Deepening the Conversation

thinking about questions of authority, technology, learning, and 2.0 in academic libraries


1 Comment

Excuses, excuses…

It’s been such a long time! I expect that unless you read this through a feedreader or other alerting system, you’ve long given up on me! I’m so sorry! The transition from old job to new job took more mental energy than I expected, and I expect I will continue to blog here less, for several reasons.

  1. I started blogging to force myself to write & think whole thoughts through regularly, and fit that practice into my schedule. My new position supports writing and research time, so that outside pressure is no longer active.
  2. In my previous position (small library, with a severely overworked staff juggling far too many balls at a time) I felt cut off from ongoing conversations and had a need to create an intellectual community that might be interested in more big picture synthesis than my community afforded. I am now at a much larger library, and have a larger intellectual community right at hand
  3. I ma still working out how the scholarship and tenure priorities at my new gig intersect with this blog (and being a public intellectual in general…). At the moment, I am feeling somewhat protective/defensive/possessive of my intellectual life. I will need to be publishing through the peer-reviewed process, and there are inherent conflicts between the immediacy of blogging and how ideas spread through intellectual communities online and the distance in time of scholarly publishing. As I negotiate which of my ideas will¬† integrate into my traditionally-published intellectual footprint and which of my ideas are then available for immediate consumption and conversation, this blog will very likely pick up more steam.
  4. A secondary goal of this blog was to be reciprocal. I had been a passive consumer of other folks’ blogs for a long time, and when I interacted with them on twitter, Facebook, FriendFeed, I felt like I hadn’t put enough of myself out there for them to know why they might want to friend me. This blog was my attempt to make a name for myself in the blogoverse, to put myself out there in an accessible way. As those social networks have evolved and become more established, I feel my identity and credentials are more secure, and that pressure is taken off of this blog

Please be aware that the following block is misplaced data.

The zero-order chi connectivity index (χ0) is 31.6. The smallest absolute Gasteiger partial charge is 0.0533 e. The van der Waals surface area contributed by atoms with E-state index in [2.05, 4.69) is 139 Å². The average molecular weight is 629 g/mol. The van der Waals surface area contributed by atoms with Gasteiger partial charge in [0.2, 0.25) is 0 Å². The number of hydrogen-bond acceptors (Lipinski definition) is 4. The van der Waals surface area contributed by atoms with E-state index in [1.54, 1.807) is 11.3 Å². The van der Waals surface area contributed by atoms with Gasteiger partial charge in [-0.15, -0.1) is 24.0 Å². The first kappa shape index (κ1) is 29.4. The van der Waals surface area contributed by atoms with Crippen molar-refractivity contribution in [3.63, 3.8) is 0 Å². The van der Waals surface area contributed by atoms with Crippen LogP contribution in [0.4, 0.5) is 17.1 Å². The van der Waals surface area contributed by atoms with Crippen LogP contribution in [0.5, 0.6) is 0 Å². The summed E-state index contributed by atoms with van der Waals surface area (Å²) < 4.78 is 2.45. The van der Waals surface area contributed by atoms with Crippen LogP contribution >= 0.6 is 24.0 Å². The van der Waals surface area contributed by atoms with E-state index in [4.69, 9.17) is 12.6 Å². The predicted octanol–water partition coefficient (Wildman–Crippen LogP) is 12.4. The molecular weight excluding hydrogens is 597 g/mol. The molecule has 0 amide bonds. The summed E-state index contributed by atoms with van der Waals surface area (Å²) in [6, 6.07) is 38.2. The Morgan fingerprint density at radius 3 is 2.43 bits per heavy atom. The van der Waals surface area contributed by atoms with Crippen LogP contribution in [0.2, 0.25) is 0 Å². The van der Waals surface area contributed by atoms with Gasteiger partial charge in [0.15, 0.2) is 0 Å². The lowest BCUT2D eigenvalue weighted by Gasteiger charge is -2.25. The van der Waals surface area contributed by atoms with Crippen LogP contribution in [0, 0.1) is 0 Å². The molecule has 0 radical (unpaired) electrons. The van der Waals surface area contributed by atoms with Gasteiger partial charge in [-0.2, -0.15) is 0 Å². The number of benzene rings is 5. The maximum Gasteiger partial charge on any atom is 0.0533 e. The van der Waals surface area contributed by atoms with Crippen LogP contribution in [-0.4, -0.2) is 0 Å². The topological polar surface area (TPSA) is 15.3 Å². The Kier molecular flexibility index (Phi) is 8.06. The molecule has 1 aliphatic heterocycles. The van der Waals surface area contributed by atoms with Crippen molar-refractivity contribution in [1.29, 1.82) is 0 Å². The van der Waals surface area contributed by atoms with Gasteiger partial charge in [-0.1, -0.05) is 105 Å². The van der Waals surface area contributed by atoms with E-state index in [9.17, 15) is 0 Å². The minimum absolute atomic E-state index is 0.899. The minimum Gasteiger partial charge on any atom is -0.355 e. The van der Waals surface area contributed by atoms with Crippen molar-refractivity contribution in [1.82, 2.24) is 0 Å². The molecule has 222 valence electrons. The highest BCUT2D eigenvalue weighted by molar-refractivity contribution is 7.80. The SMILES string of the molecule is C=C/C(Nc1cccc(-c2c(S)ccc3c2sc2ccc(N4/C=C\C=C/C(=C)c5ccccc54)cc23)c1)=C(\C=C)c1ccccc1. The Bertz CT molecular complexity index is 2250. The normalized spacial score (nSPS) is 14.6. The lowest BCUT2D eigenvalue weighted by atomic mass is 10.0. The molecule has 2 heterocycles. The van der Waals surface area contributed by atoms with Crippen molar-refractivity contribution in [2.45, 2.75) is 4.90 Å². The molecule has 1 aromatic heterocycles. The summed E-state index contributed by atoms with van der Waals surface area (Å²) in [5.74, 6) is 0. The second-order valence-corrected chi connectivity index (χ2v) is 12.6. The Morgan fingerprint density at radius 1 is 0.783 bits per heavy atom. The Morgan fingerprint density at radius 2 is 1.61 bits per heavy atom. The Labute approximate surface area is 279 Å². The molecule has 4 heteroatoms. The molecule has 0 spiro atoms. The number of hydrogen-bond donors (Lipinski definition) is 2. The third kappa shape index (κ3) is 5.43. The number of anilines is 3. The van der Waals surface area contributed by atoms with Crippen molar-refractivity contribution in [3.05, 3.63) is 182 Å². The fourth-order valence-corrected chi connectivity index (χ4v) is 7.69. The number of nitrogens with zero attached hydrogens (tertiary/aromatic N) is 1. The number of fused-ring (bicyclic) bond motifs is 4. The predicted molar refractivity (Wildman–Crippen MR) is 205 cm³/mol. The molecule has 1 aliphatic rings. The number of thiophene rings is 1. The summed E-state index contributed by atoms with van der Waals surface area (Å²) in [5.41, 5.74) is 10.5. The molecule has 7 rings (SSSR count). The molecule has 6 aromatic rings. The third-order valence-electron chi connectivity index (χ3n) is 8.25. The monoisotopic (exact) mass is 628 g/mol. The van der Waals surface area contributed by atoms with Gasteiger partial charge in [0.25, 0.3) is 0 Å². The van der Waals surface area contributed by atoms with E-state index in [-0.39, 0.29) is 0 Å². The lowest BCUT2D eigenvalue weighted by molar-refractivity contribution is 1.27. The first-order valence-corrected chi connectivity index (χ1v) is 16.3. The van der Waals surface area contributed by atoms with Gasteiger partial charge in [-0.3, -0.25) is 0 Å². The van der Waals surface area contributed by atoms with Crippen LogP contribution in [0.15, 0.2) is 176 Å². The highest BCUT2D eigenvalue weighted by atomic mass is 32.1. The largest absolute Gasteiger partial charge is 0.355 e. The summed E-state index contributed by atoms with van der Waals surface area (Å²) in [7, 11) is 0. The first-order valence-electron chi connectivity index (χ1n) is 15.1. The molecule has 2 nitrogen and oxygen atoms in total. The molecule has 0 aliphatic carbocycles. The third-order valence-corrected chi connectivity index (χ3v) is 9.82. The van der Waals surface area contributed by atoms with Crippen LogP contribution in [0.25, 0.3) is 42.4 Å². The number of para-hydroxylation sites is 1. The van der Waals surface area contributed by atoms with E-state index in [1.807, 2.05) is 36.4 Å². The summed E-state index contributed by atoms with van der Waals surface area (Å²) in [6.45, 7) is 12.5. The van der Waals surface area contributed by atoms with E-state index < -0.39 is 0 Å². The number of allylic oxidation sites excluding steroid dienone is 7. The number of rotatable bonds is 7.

5. The tertiary goal of this blog was always to engage folks in conversation. It never really succeeded in that front. Some posts received comments, and some folks commented regularly, but by and large conversations never really emerged. I have found a place where I can instigate and participate in energetic and exciting conversations online, and much of the driving energy of this blog has been displaced to the LSW room in FriendFeed. I’m Rudibrarian there, as most places online, and I urge you to join in the conversation there, if that’s something that interests you.

Despite that list, I still have thoughts I’d like to post here, and may from time to time.¬† I’ve been thinking about a lot things. A *lot* of things! Stick this in a feed reader, and who knows, a post might show up about one of the things that’s been on my mind lately:

  • the Taiga provocative statements
  • leadership, facilitation, vision, management
  • user-centered services, libraries as service
  • seeking truth about digital natives
  • the cognitive distance between creating and using information
  • developing critical thinking skills outside the classroom
  • the tenure process
  • Kindles, and how to circulate them and what would we want on them
  • the role of ALA in academic libraries (lately, this has taken the form of thinking about licensing and how we lost the fight for owning content, and why didn’t ALA take a stand, which has led to a lot of thinking about membership and how membership engages in ALA and what a mess trying to get involved with ALA at that level is and how can ACRL take a more active role on advocating and how can members get more involved in driving ACRL policy and does ACRL set policy and, and, and….)
  • privacy, privacy privacy!
  • the role of librarians in protecting patron privacy
  • effectively using social software as library outreach and branch locations
  • the intersection of those last two
  • changing the conversation about Learning Commons’ and Undergraduate libraries

So, while a lot of pressures have been released, the old brain is still churning away, and still doing it in public.

I really appreciate the readership I’ve had here, and the opportunities you’ve afforded me. I have no doubt this dance will continue, if not here, elsewhere. So, keep an eye out for posts, and look for me on FriendFeed, and in the comments of your favorite blogs! Hopefully we’ll find ways to keep thinking together, and stay in conversation!

Follow

Get every new post delivered to your Inbox.

Join 1,627 other followers